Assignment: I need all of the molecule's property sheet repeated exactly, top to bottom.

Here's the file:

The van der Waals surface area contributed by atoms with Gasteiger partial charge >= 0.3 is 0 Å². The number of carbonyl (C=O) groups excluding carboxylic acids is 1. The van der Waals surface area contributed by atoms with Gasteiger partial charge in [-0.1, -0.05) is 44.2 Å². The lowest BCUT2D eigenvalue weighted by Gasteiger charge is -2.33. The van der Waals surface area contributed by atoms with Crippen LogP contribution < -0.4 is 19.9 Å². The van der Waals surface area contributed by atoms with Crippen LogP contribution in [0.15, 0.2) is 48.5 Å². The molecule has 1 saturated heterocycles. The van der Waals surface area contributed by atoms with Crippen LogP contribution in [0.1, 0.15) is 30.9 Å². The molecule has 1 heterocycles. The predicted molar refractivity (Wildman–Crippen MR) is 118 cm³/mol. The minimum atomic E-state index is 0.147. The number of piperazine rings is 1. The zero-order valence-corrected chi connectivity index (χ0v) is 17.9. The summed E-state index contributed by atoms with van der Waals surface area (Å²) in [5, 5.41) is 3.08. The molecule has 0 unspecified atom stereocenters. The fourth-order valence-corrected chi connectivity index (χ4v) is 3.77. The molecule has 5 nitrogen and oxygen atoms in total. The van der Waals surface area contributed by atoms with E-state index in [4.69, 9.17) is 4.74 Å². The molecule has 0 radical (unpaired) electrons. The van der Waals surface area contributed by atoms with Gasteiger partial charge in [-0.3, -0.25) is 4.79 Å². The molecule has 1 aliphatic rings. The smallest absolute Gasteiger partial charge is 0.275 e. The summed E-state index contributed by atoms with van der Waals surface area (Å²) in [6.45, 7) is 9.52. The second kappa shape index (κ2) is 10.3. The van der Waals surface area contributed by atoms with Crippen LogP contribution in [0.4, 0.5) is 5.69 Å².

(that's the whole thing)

The van der Waals surface area contributed by atoms with Gasteiger partial charge >= 0.3 is 0 Å². The number of carbonyl (C=O) groups excluding carboxylic acids is 1. The van der Waals surface area contributed by atoms with Gasteiger partial charge in [-0.1, -0.05) is 44.2 Å². The lowest BCUT2D eigenvalue weighted by Gasteiger charge is -2.33. The van der Waals surface area contributed by atoms with Crippen LogP contribution < -0.4 is 19.9 Å². The van der Waals surface area contributed by atoms with Crippen LogP contribution in [0.15, 0.2) is 48.5 Å². The molecule has 1 saturated heterocycles. The van der Waals surface area contributed by atoms with Crippen LogP contribution in [0.1, 0.15) is 30.9 Å². The molecule has 1 heterocycles. The predicted molar refractivity (Wildman–Crippen MR) is 118 cm³/mol. The minimum atomic E-state index is 0.147. The number of piperazine rings is 1. The zero-order valence-corrected chi connectivity index (χ0v) is 17.9. The summed E-state index contributed by atoms with van der Waals surface area (Å²) in [5, 5.41) is 3.08. The molecule has 0 unspecified atom stereocenters. The fourth-order valence-corrected chi connectivity index (χ4v) is 3.77. The molecule has 5 nitrogen and oxygen atoms in total. The van der Waals surface area contributed by atoms with E-state index in [4.69, 9.17) is 4.74 Å². The molecule has 0 radical (unpaired) electrons. The van der Waals surface area contributed by atoms with Gasteiger partial charge in [-0.3, -0.25) is 4.79 Å². The molecule has 1 aliphatic rings. The smallest absolute Gasteiger partial charge is 0.275 e. The summed E-state index contributed by atoms with van der Waals surface area (Å²) in [6.45, 7) is 9.52. The second kappa shape index (κ2) is 10.3. The van der Waals surface area contributed by atoms with Crippen LogP contribution in [0.4, 0.5) is 5.69 Å².